Readings • Exhibit

Saturday, October 19

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Ten Year Anniversary Celebration
No Place for a Puritan: Literature of California’s Deserts
Saturday October 19, 1 PM
San Bernardino County Museum
2024 Orange Tree Lane, Redlands

On October 19 at 1 pm, please join Inlandia Institute for a special ten year anniversary celebration of the launch of the anthology No Place for a Puritan: Literature of California’s Deserts. Admission is $10. Museum members and Inlandia members at the supporting level free with card.

This event is in concert with a special pop up exhibition, The Silver Lining Celebration of our Treasured Deserts, commemorating the 25th anniversary of the California Desert Protection Act coordinated by Voice Media in partnership with the Conservation Lands Foundation and the San Bernardino County Museum.

No Place for a Puritan was compiled and edited by Ruth Nolan and published under the Inlandia imprint by Heyday in 2009, and celebrates our southern California desert landscape.

Feared and romanticized throughout the ages, the desert has a hold on our imagination that is never more evident than in the literature it has inspired. From Mary Austin’s meditations in The Land of Little Rain to Joan Didion’s acerbic cast of characters in Play It As It Lays, the desert’s seemingly barren landscapes have provided rich ground for writers to explore.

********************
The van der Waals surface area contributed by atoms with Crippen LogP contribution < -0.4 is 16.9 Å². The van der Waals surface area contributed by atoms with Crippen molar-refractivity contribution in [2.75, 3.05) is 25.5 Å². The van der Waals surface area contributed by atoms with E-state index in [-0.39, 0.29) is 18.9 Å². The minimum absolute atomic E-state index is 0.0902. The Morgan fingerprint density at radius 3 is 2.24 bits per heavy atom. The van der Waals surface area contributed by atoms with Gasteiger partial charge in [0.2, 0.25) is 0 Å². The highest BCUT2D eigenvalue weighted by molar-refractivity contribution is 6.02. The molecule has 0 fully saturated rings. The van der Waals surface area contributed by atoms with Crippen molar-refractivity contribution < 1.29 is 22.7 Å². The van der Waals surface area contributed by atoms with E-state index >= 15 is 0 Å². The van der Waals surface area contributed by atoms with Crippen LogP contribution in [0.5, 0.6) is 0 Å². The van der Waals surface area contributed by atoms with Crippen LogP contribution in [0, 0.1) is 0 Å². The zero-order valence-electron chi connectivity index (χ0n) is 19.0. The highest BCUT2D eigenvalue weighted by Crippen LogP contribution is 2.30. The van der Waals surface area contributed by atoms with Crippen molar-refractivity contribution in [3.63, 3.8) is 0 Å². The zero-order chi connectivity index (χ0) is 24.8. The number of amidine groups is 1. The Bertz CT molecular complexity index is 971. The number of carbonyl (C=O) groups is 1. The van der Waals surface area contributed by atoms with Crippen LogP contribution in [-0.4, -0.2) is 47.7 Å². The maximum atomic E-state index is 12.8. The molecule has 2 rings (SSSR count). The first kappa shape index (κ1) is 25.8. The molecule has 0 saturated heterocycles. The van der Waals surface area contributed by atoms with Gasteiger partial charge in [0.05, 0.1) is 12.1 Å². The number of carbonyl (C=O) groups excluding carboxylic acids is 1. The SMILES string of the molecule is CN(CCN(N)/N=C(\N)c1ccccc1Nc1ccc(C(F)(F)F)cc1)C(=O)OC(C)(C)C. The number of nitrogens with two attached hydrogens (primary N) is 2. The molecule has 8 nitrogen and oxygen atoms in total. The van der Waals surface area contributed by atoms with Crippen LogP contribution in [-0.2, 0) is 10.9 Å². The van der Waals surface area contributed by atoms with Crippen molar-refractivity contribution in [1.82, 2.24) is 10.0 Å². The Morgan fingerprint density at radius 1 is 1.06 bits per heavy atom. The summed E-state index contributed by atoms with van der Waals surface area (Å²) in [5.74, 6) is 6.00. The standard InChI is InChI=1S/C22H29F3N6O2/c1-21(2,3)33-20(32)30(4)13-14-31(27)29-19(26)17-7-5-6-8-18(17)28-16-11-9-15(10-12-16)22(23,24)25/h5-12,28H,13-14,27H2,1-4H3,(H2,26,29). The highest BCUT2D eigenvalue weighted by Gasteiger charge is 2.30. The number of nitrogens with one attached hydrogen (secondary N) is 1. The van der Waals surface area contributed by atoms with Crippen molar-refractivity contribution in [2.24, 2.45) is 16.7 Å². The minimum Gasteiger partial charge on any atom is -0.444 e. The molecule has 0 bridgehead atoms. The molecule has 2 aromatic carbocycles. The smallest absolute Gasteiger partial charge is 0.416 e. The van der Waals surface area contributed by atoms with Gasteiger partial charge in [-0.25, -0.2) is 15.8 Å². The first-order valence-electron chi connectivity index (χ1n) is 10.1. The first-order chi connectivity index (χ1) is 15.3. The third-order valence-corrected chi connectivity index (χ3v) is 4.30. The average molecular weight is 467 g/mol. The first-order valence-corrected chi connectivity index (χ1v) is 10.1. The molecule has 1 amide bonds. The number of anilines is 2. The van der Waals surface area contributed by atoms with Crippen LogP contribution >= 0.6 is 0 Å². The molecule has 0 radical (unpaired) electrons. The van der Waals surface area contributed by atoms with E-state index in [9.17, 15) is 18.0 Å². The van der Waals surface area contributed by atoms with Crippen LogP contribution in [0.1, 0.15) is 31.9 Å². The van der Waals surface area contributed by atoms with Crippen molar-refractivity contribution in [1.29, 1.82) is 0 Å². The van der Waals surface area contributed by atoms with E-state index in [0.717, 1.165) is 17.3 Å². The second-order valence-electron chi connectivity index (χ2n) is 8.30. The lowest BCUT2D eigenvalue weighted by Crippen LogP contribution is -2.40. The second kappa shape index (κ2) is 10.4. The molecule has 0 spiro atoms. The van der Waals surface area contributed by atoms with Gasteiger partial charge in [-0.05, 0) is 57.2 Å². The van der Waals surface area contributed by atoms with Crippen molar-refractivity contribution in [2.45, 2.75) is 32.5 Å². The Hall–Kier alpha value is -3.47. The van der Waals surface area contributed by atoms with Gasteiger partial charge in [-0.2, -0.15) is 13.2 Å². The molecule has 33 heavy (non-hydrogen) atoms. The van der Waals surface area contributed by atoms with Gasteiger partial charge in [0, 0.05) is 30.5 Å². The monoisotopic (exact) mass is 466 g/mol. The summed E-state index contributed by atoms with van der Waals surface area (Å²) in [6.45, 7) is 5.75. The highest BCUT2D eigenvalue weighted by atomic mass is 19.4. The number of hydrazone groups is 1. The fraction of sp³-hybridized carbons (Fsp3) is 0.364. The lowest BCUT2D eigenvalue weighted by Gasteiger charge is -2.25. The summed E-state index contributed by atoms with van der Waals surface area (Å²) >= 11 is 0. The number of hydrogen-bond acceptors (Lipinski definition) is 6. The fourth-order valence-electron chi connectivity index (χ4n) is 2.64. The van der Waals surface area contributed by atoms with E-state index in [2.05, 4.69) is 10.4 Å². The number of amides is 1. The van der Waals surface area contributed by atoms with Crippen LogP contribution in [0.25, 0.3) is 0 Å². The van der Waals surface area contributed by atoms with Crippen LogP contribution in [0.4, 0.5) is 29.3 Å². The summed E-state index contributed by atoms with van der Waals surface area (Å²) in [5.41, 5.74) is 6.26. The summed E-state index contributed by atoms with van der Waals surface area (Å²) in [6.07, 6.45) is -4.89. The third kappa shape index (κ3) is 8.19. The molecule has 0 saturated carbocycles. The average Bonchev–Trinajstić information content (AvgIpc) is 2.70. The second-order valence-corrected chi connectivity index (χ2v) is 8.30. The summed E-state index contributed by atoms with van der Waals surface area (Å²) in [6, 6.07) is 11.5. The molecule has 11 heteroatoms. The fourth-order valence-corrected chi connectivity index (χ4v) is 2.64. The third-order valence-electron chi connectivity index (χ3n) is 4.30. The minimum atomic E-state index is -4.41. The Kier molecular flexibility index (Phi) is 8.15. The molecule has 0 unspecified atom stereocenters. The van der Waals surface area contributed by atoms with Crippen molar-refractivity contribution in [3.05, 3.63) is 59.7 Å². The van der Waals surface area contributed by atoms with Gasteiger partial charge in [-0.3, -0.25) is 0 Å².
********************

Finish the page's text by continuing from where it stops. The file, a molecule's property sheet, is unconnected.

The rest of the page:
These explorations were collected for the first time in No Place for a Puritan. In this anthology are stories that thrill, frighten, sadden, and inspire: a man foolishly and arrogantly collecting live rattlesnakes; a lone woman striving to make a home in a remote desert canyon; a drug-addled journalist’s drive from Los Angeles to Las Vegas; a Japanese American family coping with incarceration during World War II; and one man’s developing friendship with General Patton in a military training camp.

There are tales of spiritual and scientific discoveries and of the cities blossoming in the farthest corners of the California desert. Including the works of local writers—Susan Straight, Gayle Brandeis, Juan Felipe Herrera, Ruth Nolan, and others—as well as household names such as John Steinbeck, Aldous Huxley, Hunter S. Thompson, Jon Krakauer, Rebecca Solnit, and Barry Lopez, No Place for a Puritan is a collection that disturbs and enchants.

Praise for No Place for a Puritan:

“With voices as varied and untamed, as resilient and beautiful, as the landscape itself, this anthology maps another misunderstood and too often overlooked region of our state.”–Alex Espinoza, author of Still Water Saints

Participating authors:

For 20 years Caryn Davidson worked in the education branch of Joshua Tree National Park, where she presented environmental education programs to students K-12, both in the classroom and in the park. She was the park liaison for the Artist-in-Residence program from its inception in 2006, until its demise in 2016. Recently she served as the director of education for Big Morongo Canyon Preserve in Morongo Valley, part of the new Sand to Snow National Monument. She holds a master’s degree in French Language and Literature from UCLA, and worked for the French Consulate in Los Angeles before moving to the desert in 1987. Free-lance translation and interpretation bolstered her income during impecunious times in graduate school. Caryn’s work has been published in The Stone, L.A. Weekly, GEO, Interpretive Writing, Phantom Seed, Fire and Rain: Ecopoetry of California; The Pacific Crest Trailside Reader, Picasso: Creator and Destroyer; Spillway, LAICA Journal, and several other magazines and journals. She has lived in Joshua Tree for 31 years.